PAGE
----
Razer Nabu Watch - More watch than smart

Back at CES this year, Razer made a surprise announcement. Sure, the Core external GPU solution and the Stargazer webcam, I was shown something that had little to do with gaming at all. I'm talking, of course, about the Razer Nabu Watch.

The Nabu Watch isn't the first wearable from Razer. They've released a couple of fitness trackers under the Nabu name. However, this was their first time releasing a watch. While many companies are releasing smartwatches, Razer calls this particular one "a watch that's smart," which is different. I've been using mine for a while now, and it's time to share my thoughts with you.


The Razer Nabu Watch immediately brings to mind the Casio G Shock. It's big, rugged, and black. Virtually everything on the watch is either rubber or metal. The exceptions are the buttons and the face of the watch. It's not heavy by any means, but it does feel like I could drop it, or even throw it, and it would come out unscathed.

On the face of the watch there are four different screens. The largest screen in the middle is your dedicated time keeper. This is going to display the current time, unless you're using using one of the secondary watch functions, like a stopwatch. The small screen at the top right is reserved for the date and time. You'll also see tiny icons to indicate the alarm being set, and whether it's connected to your phone via Bluetooth. The top left has icons to show which mode your watch is currently in.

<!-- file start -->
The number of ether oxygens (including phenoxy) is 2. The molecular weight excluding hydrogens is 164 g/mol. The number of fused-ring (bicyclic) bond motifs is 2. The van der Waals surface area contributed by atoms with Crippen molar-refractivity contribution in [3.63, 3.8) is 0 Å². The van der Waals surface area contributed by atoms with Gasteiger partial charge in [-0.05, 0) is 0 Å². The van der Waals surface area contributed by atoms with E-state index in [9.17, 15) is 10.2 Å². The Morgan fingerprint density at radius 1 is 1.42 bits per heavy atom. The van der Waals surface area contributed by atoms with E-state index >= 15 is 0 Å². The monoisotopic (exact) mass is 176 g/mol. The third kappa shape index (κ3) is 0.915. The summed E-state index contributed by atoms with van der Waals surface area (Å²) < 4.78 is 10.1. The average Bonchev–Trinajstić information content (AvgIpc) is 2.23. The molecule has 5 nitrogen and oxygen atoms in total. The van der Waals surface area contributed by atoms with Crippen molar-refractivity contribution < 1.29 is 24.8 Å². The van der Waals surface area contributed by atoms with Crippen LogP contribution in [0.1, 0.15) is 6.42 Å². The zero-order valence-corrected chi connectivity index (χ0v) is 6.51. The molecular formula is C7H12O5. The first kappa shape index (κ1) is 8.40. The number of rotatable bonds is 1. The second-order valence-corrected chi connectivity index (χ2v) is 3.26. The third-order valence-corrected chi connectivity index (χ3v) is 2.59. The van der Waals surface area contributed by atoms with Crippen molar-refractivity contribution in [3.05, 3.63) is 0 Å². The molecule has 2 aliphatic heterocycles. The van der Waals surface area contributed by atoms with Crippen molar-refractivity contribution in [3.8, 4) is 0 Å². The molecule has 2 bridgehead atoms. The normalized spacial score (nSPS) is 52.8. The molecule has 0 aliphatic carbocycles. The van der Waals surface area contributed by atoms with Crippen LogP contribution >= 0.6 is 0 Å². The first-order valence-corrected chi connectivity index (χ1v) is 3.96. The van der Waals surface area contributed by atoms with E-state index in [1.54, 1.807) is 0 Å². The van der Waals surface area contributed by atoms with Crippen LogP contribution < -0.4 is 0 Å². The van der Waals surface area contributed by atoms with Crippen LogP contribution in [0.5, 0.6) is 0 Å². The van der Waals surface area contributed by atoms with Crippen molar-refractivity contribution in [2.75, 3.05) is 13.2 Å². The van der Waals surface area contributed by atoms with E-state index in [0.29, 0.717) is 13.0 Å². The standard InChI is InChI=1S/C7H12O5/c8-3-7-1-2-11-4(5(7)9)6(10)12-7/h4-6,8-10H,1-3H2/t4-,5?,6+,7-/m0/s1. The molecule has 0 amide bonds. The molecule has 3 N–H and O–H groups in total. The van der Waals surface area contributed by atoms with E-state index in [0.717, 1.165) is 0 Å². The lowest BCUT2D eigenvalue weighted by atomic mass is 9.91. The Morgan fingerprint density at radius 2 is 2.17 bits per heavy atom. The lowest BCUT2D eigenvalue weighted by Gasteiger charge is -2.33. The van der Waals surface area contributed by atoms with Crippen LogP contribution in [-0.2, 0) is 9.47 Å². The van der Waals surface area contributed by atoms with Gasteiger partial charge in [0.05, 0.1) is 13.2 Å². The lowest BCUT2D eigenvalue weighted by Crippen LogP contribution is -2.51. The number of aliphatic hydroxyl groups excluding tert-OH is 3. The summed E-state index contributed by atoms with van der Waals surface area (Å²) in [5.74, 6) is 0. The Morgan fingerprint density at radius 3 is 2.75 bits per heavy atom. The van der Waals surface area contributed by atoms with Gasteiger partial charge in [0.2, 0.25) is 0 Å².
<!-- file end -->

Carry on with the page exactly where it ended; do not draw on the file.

Aside from the Bluetooth icon, there is nothing smart about these three screens. In fact, this whole part of the watch is completely separate from the rest. It even has its own coin cell battery that will keep this part of your watch functioning for up to a year without needing changed.

The bottom screen is where all of the magic happens. By pressing the button directly below it, you'll scroll through the various information, such as steps taken and calories burned. This is also where phone notifications will show up. This face is powered by a rechargeable lithium polymer battery, which lasts around a week. You'll recharge it with the included proprietary cable, which attaches to the back of the watch with a magnet.

Around the face are four buttons, which are your standard watch buttons. These are "Mode," "Set," "Adjust," and "Light."

The band is made of rubber, and features two rows of rounded holes. The buckle has two prongs on it, which explains the two rows of holes. At the end of the strap are two pegs, which also lock into the holes on the band. This is a nice touch, as it keeps the end secured in place, regardless of how large or small your wrist is.


The watch was easy to pair with my iPhone, and the time automatically syncs, which is a nice touch. The app has all of the basic info that you'd expect from a fitness band. You can keep track of your steps and number of calories burned. It also tells you how long you've been active over the course of the day, and how long you've slept.

Since it's a fitness tracker, I've done my best to count my steps, to check for accuracy. And overall, it seems to keep a decent record of them. It'll be off by a bit here and there, but for something that's strapped to your wrist, it does as well as can be expected. The calorie counter, however, is a different story.